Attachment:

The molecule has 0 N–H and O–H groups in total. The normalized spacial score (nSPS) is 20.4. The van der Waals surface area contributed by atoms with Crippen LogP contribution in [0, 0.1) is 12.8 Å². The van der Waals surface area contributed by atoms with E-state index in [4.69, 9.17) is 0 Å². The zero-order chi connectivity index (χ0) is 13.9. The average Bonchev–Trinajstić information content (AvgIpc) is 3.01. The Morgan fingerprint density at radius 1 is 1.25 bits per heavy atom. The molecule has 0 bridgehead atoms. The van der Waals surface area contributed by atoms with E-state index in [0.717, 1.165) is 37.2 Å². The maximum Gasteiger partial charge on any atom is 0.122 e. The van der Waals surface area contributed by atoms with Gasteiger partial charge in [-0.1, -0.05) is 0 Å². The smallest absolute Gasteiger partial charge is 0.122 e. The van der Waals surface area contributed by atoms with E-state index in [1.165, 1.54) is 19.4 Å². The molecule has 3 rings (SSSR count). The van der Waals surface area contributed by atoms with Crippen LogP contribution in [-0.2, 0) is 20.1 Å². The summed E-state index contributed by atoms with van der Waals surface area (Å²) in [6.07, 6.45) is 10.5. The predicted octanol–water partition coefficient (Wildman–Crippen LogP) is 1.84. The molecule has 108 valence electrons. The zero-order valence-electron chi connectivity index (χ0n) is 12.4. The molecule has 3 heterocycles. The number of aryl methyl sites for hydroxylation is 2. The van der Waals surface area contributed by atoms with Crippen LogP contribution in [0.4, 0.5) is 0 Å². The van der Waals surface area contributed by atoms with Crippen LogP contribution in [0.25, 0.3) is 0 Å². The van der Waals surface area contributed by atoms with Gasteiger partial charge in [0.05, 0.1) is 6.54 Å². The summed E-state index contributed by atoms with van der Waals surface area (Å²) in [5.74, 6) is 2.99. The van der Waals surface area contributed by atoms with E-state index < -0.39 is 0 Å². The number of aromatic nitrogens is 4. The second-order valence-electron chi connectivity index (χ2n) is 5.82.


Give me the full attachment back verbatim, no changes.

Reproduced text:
The molecule has 0 N–H and O–H groups in total. The normalized spacial score (nSPS) is 20.4. The van der Waals surface area contributed by atoms with Crippen LogP contribution in [0, 0.1) is 12.8 Å². The van der Waals surface area contributed by atoms with E-state index in [4.69, 9.17) is 0 Å². The zero-order chi connectivity index (χ0) is 13.9. The average Bonchev–Trinajstić information content (AvgIpc) is 3.01. The Morgan fingerprint density at radius 1 is 1.25 bits per heavy atom. The molecule has 0 bridgehead atoms. The van der Waals surface area contributed by atoms with E-state index in [0.717, 1.165) is 37.2 Å². The maximum Gasteiger partial charge on any atom is 0.122 e. The van der Waals surface area contributed by atoms with Gasteiger partial charge in [-0.1, -0.05) is 0 Å². The smallest absolute Gasteiger partial charge is 0.122 e. The van der Waals surface area contributed by atoms with E-state index in [1.165, 1.54) is 19.4 Å². The molecule has 3 rings (SSSR count). The van der Waals surface area contributed by atoms with Crippen LogP contribution in [-0.2, 0) is 20.1 Å². The summed E-state index contributed by atoms with van der Waals surface area (Å²) in [6.07, 6.45) is 10.5. The predicted octanol–water partition coefficient (Wildman–Crippen LogP) is 1.84. The molecule has 108 valence electrons. The zero-order valence-electron chi connectivity index (χ0n) is 12.4. The molecule has 3 heterocycles. The number of aryl methyl sites for hydroxylation is 2. The van der Waals surface area contributed by atoms with Crippen LogP contribution in [0.4, 0.5) is 0 Å². The van der Waals surface area contributed by atoms with Crippen LogP contribution in [0.25, 0.3) is 0 Å². The van der Waals surface area contributed by atoms with Gasteiger partial charge in [0.05, 0.1) is 6.54 Å². The summed E-state index contributed by atoms with van der Waals surface area (Å²) in [5.74, 6) is 2.99. The van der Waals surface area contributed by atoms with E-state index < -0.39 is 0 Å². The number of aromatic nitrogens is 4. The second-order valence-electron chi connectivity index (χ2n) is 5.82.